In a hole in the ground

In a hole in the ground there lived a hobbit… the opening words by Tolkien come round again with the premiere of the Hobbit.

Ramsey Margolis, my counterpart in New Zealand, is nearby it all and we’ve compared notes on the co-operative dimension.

It seems to amount to a sense that teamwork pays when you are facing a dragon, and that treasure is better shared than hoarded. It’s still good advice for our times, especially for any of us with our heads below ground.

Everyday essentials – cheaper co-operatively

In the market for essential household (‘white’) goods, like vacuum cleaners, cookers and washing machines, the old adage is true that the poor pay more. The reason is that it is not easy to find a lump sum at short notice, and many people turn to doorstep lenders and easy access schemes, such as ‘rent to own’ purchases, that end up costing far more than if you could purchase outright or with affordable credit.

One in five tenants in social housing has used a doorstep lender. The leading rent to own company, Brighthouse, is marketed well and operates across the UK with 250 stores, serving 200,000 customers. Its message at this time of year is ‘pay a little bit at a time this Christmas’. The low upfront costs make it easier to sign up, but the total costs are high. Barnado’s for example has found that for the purchase of a washing machine, with service cover, you can pay an astonishing £780 more when buying through rent-to-own companies. The Guardian reported this weekend on prices for basic goods that were up to twice the same prices you could get from Tesco or Co-operative Electricals.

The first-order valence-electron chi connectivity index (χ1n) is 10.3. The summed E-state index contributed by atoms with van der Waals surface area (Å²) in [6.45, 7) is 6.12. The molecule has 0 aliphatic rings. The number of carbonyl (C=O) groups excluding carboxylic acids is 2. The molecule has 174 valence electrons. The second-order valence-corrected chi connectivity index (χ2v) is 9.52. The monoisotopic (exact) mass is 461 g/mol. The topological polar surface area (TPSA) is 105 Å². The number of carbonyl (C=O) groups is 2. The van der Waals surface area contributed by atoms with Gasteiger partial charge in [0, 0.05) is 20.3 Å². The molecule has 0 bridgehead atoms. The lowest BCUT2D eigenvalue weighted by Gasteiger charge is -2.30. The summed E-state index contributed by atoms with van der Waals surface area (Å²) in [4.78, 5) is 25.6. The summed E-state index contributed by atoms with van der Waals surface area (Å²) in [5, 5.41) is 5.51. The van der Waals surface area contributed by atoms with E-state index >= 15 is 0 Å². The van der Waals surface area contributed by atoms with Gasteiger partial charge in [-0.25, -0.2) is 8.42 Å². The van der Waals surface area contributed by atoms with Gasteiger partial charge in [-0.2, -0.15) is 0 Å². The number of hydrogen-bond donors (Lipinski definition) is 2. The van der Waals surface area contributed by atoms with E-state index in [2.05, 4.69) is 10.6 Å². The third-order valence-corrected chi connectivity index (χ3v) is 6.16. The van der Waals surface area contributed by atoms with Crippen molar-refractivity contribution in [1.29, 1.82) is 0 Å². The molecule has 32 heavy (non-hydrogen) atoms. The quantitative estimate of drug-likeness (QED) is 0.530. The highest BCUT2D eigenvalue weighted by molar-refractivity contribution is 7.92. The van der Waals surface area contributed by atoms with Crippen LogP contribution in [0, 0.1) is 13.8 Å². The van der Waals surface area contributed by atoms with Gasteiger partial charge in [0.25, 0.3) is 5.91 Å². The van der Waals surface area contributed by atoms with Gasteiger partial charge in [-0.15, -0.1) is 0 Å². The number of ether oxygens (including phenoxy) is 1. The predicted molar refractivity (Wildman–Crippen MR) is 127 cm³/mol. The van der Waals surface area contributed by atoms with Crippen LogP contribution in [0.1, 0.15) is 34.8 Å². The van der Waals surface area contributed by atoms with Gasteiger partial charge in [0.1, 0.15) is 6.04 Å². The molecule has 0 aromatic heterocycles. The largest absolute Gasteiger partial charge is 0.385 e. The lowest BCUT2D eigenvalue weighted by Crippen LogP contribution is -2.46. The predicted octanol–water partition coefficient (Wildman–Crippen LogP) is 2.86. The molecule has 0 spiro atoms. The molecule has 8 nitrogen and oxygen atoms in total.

Not too long ago, the Office of Fair Trading found that consumers can easily face three-digit figures (APR from around 100 per cent up to 400 per cent) when buying with shorter-term credit products, with offers from some suppliers even marketed as ‘interest free’.

The solution is the winner of the Buy Better Together Challenge that we launched this year with the Department of Business. Our research shows a growing trend of collective buying – with half of all consumers now planning to save money by co-operating with others on purchasing.

We had one hundred and nine entries and awarded the prizes to finalists today with two senior Ministers (invite one, get one free), Ed Davey, Secretary of State for Energy and Climate Change, and Jo Swinson, Consumer Minister.

Smarterbuys is a collective purchasing scheme that uses its group purchasing power alongside existing sources of affordable credit to bring down the costs of everyday essentials. It has been developed by a co-operative consortium of housing associations and local authorities (Northern Housing Consortium).

Smarterbuys is a website that links consumers both to the product they want to buy and to the credit provider, typically a local credit union. The pricing policy is to ensure that they beat the list prices of Asda and Tesco Direct, while also connecting people through to affordable credit so that the end cost is less still.